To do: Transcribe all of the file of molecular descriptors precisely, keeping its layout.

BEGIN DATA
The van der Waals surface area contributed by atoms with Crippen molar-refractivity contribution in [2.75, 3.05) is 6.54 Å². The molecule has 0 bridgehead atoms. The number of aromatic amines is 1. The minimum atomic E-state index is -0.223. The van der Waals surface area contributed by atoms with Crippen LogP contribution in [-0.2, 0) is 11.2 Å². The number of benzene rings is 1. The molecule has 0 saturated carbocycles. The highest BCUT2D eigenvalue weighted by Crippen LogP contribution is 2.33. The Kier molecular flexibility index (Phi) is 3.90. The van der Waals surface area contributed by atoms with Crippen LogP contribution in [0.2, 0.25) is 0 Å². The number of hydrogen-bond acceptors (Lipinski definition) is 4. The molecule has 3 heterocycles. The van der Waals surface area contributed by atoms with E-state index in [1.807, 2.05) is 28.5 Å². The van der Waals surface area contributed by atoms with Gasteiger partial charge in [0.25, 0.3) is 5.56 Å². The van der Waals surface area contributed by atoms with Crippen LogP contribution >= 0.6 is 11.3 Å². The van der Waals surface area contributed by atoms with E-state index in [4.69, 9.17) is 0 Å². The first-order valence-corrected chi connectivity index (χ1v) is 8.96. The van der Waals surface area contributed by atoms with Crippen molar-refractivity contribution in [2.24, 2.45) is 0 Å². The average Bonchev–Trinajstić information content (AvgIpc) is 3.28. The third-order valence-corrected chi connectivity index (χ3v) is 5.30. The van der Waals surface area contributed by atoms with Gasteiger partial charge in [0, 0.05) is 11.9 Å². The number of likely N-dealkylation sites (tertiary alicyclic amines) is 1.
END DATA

The van der Waals surface area contributed by atoms with Crippen molar-refractivity contribution in [2.75, 3.05) is 6.54 Å². The molecule has 0 bridgehead atoms. The number of aromatic amines is 1. The minimum atomic E-state index is -0.223. The van der Waals surface area contributed by atoms with Crippen LogP contribution in [-0.2, 0) is 11.2 Å². The number of benzene rings is 1. The molecule has 0 saturated carbocycles. The highest BCUT2D eigenvalue weighted by Crippen LogP contribution is 2.33. The Kier molecular flexibility index (Phi) is 3.90. The van der Waals surface area contributed by atoms with Crippen LogP contribution in [0.2, 0.25) is 0 Å². The number of hydrogen-bond acceptors (Lipinski definition) is 4. The molecule has 3 heterocycles. The van der Waals surface area contributed by atoms with E-state index in [1.807, 2.05) is 28.5 Å². The van der Waals surface area contributed by atoms with Gasteiger partial charge in [0.25, 0.3) is 5.56 Å². The van der Waals surface area contributed by atoms with Crippen LogP contribution >= 0.6 is 11.3 Å². The van der Waals surface area contributed by atoms with E-state index in [4.69, 9.17) is 0 Å². The first-order valence-corrected chi connectivity index (χ1v) is 8.96. The van der Waals surface area contributed by atoms with Crippen molar-refractivity contribution in [2.24, 2.45) is 0 Å². The average Bonchev–Trinajstić information content (AvgIpc) is 3.28. The third-order valence-corrected chi connectivity index (χ3v) is 5.30. The van der Waals surface area contributed by atoms with Gasteiger partial charge in [0, 0.05) is 11.9 Å². The number of likely N-dealkylation sites (tertiary alicyclic amines) is 1.